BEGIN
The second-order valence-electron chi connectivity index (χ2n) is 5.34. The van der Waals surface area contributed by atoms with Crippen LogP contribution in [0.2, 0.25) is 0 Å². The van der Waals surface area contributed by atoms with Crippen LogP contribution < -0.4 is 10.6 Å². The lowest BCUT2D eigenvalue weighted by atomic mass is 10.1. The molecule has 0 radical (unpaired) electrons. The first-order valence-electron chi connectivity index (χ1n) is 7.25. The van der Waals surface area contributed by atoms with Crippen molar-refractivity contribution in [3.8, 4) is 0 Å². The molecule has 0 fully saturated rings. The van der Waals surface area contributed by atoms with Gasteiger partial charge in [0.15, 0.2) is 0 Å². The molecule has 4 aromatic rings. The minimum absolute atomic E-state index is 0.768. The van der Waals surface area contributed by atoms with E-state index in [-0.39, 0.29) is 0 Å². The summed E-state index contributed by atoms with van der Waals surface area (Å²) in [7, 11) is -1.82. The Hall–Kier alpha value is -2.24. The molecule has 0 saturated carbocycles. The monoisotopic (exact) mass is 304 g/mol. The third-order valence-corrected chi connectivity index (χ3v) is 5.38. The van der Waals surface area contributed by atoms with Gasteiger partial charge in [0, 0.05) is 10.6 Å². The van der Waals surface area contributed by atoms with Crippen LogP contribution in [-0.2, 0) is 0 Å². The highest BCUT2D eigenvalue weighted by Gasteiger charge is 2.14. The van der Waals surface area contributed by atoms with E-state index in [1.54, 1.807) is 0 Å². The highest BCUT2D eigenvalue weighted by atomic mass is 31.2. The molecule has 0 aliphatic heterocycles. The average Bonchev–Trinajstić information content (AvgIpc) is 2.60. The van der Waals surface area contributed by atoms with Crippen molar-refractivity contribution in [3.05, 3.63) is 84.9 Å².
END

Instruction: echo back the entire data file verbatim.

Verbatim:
The second-order valence-electron chi connectivity index (χ2n) is 5.34. The van der Waals surface area contributed by atoms with Crippen LogP contribution in [0.2, 0.25) is 0 Å². The van der Waals surface area contributed by atoms with Crippen LogP contribution < -0.4 is 10.6 Å². The lowest BCUT2D eigenvalue weighted by atomic mass is 10.1. The molecule has 0 radical (unpaired) electrons. The first-order valence-electron chi connectivity index (χ1n) is 7.25. The van der Waals surface area contributed by atoms with Crippen molar-refractivity contribution in [3.8, 4) is 0 Å². The molecule has 0 fully saturated rings. The van der Waals surface area contributed by atoms with Gasteiger partial charge in [0.15, 0.2) is 0 Å². The molecule has 4 aromatic rings. The minimum absolute atomic E-state index is 0.768. The van der Waals surface area contributed by atoms with E-state index in [-0.39, 0.29) is 0 Å². The summed E-state index contributed by atoms with van der Waals surface area (Å²) in [7, 11) is -1.82. The Hall–Kier alpha value is -2.24. The molecule has 0 saturated carbocycles. The monoisotopic (exact) mass is 304 g/mol. The third-order valence-corrected chi connectivity index (χ3v) is 5.38. The van der Waals surface area contributed by atoms with Gasteiger partial charge in [0, 0.05) is 10.6 Å². The van der Waals surface area contributed by atoms with Crippen LogP contribution in [-0.2, 0) is 0 Å². The highest BCUT2D eigenvalue weighted by Gasteiger charge is 2.14. The van der Waals surface area contributed by atoms with E-state index in [1.54, 1.807) is 0 Å². The highest BCUT2D eigenvalue weighted by atomic mass is 31.2. The molecule has 0 aliphatic heterocycles. The average Bonchev–Trinajstić information content (AvgIpc) is 2.60. The van der Waals surface area contributed by atoms with Crippen molar-refractivity contribution in [3.05, 3.63) is 84.9 Å².